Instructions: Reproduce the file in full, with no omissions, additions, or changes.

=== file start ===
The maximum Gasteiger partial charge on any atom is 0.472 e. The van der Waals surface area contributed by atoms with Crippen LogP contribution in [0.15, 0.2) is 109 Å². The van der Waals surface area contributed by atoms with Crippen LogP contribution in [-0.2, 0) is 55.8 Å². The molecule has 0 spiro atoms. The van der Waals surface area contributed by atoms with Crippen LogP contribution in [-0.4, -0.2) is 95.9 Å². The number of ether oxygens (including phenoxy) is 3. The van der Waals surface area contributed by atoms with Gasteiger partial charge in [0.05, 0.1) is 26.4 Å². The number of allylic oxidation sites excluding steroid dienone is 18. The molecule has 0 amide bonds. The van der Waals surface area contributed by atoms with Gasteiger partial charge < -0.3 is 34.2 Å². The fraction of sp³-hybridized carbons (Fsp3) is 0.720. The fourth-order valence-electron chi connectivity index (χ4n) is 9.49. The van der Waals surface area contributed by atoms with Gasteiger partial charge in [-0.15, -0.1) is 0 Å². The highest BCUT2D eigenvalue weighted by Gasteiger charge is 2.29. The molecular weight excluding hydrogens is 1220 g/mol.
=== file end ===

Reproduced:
The maximum Gasteiger partial charge on any atom is 0.472 e. The van der Waals surface area contributed by atoms with Crippen LogP contribution in [0.15, 0.2) is 109 Å². The van der Waals surface area contributed by atoms with Crippen LogP contribution in [-0.2, 0) is 55.8 Å². The molecule has 0 spiro atoms. The van der Waals surface area contributed by atoms with Crippen LogP contribution in [-0.4, -0.2) is 95.9 Å². The number of ether oxygens (including phenoxy) is 3. The van der Waals surface area contributed by atoms with Gasteiger partial charge in [0.05, 0.1) is 26.4 Å². The number of allylic oxidation sites excluding steroid dienone is 18. The molecule has 0 amide bonds. The van der Waals surface area contributed by atoms with Gasteiger partial charge < -0.3 is 34.2 Å². The fraction of sp³-hybridized carbons (Fsp3) is 0.720. The fourth-order valence-electron chi connectivity index (χ4n) is 9.49. The van der Waals surface area contributed by atoms with Gasteiger partial charge in [-0.15, -0.1) is 0 Å². The highest BCUT2D eigenvalue weighted by Gasteiger charge is 2.29. The molecular weight excluding hydrogens is 1220 g/mol.